Kalawati comes from a family of small farmers. Hers is a ‘joint and happy family’ where she lives with her husband, 1 daughter, 2 sons, 1 daughter-in-law and 1 granddaughter. Her postgraduate sons working outside the village are doing fairly well and have helped her construct their own house in the village. Kalawati has been into farming for the last 30-35 years since her early childhood.
Her work and achievements
Besides tending to her crops and doing all the labour intensive work (like sowing/growing of vegetables, mustard, gram wheat, paddy, sugarcane, and cutting of sugarcane), she also tends to her cows and buffalos, with very little help from her husband. While the grains she grows are consumed in the family, she is able to earn money through sale of buffalo milk.
Kalawati concedes that there is a lot of difference in today’s farming as compared to earlier days. Earlier there was no proper arrangement of manure and watering the crops. Now things have improved drastically. With better availability of manure and water and improved farming techniques, the crop yield has increased.
Kalawati is an elected member of the panchayat (village council) and also an active member of Aaroh Mahila Kisaan Manch ('Aaroh' is a campaign for rights and recognition of women farmers in Uttar Pradesh supported by Oxfam India), where all women farmer members work together to improve their farming skills. She has been part of this Manch since the last 10 years. She loves to take part in their meetings and rallies and raise slogans like (we the women of India are sparks and not flowers). Other women labourers/ farmers look upon her as a sort of leader. If there is some work involving farm labour - like sugarcane cutting - women workers contact her because of her ability to negotiate for better prices. Then she arranges for a group of women to do that work and distributes the money as wages among them.
Realizing their utility for poor women, Kalawati has formed a women’s self-help group (SHG). According to her, “SHGs are really very helpful for women like us. I remember once in the early days, I borrowed INR 500 from someone, as a friend of mine was in need of money. I was told to return the money in 10 days and also had to work in their fields to cut paddy (for which I did get paid). This happened with many of us. So I started a group with 7 members. Currently we have 14 members and each member contributes INR 50 every month. The group is now 4 years and 8 months old and today we have INR 35,000 in the bank, which is a big boon for all of us in times of need. We can get loan from the bank at low rate of interest. This money we can spend on farming related expenditure—manure, irrigation and seeds; or for buying livestock; or to meet some emergency expenditure. I took loan of INR 10,000 to get a linter for the roof of my house. One member took INR 6000 for house repairs, while another borrowed INR 10,000 for a wedding in her family, and both returned the money with interest. There has never been any default payment till now. Every month we hold a meeting where we make a resolution, go to the bank, withdraw the money and then give it to the woman member who had asked for a loan. I am running this group myself. In case of a problem we go to the block level”.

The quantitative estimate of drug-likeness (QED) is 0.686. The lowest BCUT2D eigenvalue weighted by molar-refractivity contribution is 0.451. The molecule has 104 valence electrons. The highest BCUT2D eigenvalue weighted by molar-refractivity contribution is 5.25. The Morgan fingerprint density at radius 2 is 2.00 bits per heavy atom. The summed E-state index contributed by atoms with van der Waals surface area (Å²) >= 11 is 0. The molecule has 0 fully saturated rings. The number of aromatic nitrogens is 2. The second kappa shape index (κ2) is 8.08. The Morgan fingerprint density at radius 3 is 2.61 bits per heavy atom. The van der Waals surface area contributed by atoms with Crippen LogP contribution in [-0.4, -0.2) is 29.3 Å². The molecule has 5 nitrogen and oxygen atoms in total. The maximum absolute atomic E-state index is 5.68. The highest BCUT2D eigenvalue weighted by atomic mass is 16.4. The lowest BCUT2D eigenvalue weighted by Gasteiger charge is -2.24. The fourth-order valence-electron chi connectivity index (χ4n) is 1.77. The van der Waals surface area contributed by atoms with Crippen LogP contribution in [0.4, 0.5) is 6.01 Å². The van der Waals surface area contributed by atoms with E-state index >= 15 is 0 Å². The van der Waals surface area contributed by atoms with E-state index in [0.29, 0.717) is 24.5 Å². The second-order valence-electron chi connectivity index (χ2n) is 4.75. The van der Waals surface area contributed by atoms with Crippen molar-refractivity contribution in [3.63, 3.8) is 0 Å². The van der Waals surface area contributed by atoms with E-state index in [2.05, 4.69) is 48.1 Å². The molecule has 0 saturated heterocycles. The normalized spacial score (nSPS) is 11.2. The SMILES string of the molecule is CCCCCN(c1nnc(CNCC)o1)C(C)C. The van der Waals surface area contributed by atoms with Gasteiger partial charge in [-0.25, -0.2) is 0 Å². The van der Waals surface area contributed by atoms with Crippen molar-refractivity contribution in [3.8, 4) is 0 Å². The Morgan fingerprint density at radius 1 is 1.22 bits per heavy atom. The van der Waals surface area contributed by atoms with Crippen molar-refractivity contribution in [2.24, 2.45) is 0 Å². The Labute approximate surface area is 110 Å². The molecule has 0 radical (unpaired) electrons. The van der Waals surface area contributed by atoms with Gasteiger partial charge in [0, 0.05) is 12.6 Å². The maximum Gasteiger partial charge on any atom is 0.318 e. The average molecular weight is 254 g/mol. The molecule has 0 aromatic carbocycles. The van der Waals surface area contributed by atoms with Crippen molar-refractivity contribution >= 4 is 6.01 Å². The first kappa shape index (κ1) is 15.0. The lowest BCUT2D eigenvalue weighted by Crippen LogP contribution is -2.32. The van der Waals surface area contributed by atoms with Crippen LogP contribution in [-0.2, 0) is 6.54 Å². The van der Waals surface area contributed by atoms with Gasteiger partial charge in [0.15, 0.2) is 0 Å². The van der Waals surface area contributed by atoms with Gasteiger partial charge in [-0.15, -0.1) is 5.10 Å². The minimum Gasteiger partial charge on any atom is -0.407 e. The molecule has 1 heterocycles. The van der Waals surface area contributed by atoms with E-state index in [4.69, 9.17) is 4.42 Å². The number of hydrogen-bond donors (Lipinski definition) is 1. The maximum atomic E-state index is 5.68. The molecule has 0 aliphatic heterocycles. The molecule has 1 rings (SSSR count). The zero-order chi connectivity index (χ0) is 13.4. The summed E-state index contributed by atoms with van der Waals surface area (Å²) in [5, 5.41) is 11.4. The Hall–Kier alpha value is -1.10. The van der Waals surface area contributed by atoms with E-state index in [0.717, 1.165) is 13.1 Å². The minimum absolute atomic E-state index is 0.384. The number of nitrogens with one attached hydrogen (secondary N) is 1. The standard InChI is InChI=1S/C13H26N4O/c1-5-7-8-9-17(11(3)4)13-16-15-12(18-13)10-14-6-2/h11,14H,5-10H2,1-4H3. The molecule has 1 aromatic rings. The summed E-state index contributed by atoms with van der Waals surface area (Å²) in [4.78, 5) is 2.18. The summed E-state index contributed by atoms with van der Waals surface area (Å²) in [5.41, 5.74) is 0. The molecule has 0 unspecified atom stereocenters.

Kalawati is not aware of any government scheme for the benefit of small farmers like her. According to her, it is the big farmers who avail of all the benefits. “I have never got the benefit of government schemes. We do not even come to know when seeds and manure come for distribution, as whenever we go and ask for them we are always told that the stock is over. The last time it happened was in September 2014, when people from the agriculture department had come and distributed it. I am not aware that harijans (scheduled castes) like us are also eligible to get anything from the government. Nothing is free for us. Of course things are much cheaper if bought from the cooperative society but that is not for us. We buy whatever little we can from the private market”.